Today WTI (US) oil stands some $8 cheaper than OPEC or Brent oil (North Sea). A hedge fund manager is predicting $140/bbl with a year (double the price of WTI plus) and Goldman Sachs is predicting not to reach $100/bbl this year. No one knows. But the EIA has just restated shale oil figures this year and it points to flat production since the first of the year and the rig count for oil keeps coming down. Some increase in gas drilling does not seem justified on fundamentals as demand collapsed in a relatively mild winter (where?) and a lack of facilities and storage in Europe means we are at a bottleneck on selling LNG to Europe.
Truth is with all the restrictions on drilling Federal lands, drillers headed for private lands in W. Texas. Now the pipelines are full of natural gas – gas associated with the shale oils. Most of these wells are not real “oil wells”. They produce a light crude oil and gas from the get go, but as production continues, the ratio between oil and gas begins to shift to more gas aka “associated” gas.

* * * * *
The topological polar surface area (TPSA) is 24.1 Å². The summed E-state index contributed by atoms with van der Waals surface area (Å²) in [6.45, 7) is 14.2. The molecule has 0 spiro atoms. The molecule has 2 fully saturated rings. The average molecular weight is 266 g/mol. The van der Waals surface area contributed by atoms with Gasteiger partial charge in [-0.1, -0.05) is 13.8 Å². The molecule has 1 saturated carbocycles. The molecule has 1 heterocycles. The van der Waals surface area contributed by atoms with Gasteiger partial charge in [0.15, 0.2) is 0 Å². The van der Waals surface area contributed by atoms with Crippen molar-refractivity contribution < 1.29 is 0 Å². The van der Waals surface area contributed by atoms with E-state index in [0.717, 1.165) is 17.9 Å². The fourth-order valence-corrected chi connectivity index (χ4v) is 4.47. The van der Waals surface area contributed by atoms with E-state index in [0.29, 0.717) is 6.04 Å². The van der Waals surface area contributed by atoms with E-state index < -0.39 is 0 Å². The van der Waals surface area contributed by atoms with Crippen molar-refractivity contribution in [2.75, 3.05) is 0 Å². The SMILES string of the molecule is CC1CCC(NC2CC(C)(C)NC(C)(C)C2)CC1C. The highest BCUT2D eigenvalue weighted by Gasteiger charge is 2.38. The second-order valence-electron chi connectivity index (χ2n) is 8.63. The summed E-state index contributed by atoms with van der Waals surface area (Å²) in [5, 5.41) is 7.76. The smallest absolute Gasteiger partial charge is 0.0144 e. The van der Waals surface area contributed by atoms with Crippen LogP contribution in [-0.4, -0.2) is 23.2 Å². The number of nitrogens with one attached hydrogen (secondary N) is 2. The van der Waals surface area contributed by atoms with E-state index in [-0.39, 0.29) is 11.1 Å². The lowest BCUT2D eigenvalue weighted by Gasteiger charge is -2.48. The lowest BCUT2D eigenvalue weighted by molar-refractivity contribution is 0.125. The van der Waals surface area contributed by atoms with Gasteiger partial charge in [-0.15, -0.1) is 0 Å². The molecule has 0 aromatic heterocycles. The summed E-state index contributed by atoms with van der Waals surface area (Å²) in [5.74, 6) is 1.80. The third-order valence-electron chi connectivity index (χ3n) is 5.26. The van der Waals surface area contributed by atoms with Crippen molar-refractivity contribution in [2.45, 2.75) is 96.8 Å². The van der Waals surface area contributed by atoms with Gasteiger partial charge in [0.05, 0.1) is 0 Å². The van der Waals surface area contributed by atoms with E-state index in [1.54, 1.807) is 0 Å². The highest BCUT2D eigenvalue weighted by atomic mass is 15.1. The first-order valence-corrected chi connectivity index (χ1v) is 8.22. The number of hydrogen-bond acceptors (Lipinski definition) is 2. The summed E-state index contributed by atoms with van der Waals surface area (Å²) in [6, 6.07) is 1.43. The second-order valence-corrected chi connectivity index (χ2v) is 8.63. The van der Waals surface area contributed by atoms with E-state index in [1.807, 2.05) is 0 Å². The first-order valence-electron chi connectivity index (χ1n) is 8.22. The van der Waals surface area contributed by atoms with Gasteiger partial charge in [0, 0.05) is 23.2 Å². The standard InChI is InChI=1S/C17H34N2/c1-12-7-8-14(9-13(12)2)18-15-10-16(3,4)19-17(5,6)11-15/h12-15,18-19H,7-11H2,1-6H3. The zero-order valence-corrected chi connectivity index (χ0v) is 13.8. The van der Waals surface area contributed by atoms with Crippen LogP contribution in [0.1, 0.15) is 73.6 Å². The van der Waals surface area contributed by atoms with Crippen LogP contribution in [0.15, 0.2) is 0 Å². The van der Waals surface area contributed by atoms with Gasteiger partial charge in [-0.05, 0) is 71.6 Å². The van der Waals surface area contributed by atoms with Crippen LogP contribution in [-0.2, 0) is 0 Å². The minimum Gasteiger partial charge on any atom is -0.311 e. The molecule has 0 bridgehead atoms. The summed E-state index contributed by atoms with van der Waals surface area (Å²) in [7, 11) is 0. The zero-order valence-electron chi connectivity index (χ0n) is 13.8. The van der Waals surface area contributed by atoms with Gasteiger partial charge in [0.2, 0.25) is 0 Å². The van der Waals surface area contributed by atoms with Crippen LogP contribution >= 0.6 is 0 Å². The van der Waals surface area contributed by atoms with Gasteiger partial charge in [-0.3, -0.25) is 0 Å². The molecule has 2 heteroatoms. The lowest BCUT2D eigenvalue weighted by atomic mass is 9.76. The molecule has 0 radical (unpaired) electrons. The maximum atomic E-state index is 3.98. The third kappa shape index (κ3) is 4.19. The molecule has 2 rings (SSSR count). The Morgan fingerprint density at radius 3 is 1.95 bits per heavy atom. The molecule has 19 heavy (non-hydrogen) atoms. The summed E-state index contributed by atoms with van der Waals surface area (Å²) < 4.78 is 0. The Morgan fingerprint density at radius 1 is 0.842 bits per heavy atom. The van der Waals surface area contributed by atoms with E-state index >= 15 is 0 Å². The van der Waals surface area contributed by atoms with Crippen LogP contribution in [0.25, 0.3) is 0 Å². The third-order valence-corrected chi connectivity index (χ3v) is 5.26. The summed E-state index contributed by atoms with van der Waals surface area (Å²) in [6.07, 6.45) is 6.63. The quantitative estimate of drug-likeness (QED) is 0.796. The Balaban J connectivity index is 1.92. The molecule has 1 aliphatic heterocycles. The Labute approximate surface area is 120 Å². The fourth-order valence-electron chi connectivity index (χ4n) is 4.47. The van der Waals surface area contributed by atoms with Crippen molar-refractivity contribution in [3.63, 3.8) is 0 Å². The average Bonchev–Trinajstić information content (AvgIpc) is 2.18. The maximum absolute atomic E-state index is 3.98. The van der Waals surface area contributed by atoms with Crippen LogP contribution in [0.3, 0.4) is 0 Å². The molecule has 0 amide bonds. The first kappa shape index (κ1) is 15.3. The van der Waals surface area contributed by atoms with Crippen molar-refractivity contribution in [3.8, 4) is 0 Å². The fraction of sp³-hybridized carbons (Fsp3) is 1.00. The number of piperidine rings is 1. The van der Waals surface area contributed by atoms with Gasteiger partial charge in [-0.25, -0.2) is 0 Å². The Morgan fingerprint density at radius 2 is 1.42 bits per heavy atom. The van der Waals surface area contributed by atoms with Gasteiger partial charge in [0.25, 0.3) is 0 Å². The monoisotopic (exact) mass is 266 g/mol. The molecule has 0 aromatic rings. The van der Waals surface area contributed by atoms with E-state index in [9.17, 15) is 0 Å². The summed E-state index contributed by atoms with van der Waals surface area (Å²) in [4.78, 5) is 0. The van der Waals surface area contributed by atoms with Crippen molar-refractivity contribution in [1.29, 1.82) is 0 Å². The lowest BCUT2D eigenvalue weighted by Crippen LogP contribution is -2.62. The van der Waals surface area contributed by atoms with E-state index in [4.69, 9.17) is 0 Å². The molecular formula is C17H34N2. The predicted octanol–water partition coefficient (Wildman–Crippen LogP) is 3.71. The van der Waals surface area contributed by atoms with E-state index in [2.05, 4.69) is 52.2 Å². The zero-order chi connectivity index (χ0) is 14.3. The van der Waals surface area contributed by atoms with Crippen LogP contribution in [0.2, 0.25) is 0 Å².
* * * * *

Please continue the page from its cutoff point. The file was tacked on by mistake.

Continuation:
Previously they simply burned off the gas – a very wasteful process. States are tightening up and demanding they recycle the gas back down into the reservoir or sell it…and again the pipelines are full to the brim which is why natural gas prices went from $8 to $2 in a matter of weeks.
By year 2, these wells are almost 100% gas wells. The oil has been produced. And the big surge in production was largely due to all the “Ducks” – Drilled UnCompleted – wells that were never completed after drilling. Now those wells are completed and the number of working rigs is too small to make up for the declining production. Meanwhile conventional vertical wells remain uneconomic with tubing and other metal essentials for producing, drilling, and piping gas remain sky high. One of the most profitable enterprises now is salvaging pipe and equipment off old wells that are played out. But most of that tubing and casing is designed for shallower wells and is not suited for the 15,000′ long lateral (horizontal) wells.
As our wells decline, we become more beholden to OPEC and other oil producing nations. This implies that there is a base pressure on prices up, regardless the economy.